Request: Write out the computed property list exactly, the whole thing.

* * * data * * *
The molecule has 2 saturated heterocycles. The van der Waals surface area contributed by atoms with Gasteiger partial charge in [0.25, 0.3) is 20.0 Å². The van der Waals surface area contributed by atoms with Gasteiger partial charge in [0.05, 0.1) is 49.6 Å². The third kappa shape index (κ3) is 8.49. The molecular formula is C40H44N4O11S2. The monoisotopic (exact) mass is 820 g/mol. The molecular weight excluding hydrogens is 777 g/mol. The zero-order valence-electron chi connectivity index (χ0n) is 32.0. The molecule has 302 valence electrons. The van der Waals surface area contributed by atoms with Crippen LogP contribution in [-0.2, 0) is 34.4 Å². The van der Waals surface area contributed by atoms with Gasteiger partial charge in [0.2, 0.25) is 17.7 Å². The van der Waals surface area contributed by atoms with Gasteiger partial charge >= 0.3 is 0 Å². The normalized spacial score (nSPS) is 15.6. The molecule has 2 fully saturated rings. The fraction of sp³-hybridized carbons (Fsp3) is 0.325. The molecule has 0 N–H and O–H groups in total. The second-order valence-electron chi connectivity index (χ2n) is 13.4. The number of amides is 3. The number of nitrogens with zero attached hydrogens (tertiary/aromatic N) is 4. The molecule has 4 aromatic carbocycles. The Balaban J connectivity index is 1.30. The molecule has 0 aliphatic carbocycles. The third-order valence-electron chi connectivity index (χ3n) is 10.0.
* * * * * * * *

The molecule has 2 saturated heterocycles. The van der Waals surface area contributed by atoms with Gasteiger partial charge in [0.25, 0.3) is 20.0 Å². The van der Waals surface area contributed by atoms with Gasteiger partial charge in [0.05, 0.1) is 49.6 Å². The third kappa shape index (κ3) is 8.49. The molecular formula is C40H44N4O11S2. The monoisotopic (exact) mass is 820 g/mol. The molecular weight excluding hydrogens is 777 g/mol. The zero-order valence-electron chi connectivity index (χ0n) is 32.0. The molecule has 302 valence electrons. The van der Waals surface area contributed by atoms with Crippen LogP contribution in [-0.2, 0) is 34.4 Å². The van der Waals surface area contributed by atoms with Gasteiger partial charge in [0.2, 0.25) is 17.7 Å². The van der Waals surface area contributed by atoms with Gasteiger partial charge >= 0.3 is 0 Å². The normalized spacial score (nSPS) is 15.6. The molecule has 2 fully saturated rings. The fraction of sp³-hybridized carbons (Fsp3) is 0.325. The molecule has 0 N–H and O–H groups in total. The second-order valence-electron chi connectivity index (χ2n) is 13.4. The number of amides is 3. The number of nitrogens with zero attached hydrogens (tertiary/aromatic N) is 4. The molecule has 4 aromatic carbocycles. The Balaban J connectivity index is 1.30. The molecule has 0 aliphatic carbocycles. The third-order valence-electron chi connectivity index (χ3n) is 10.0.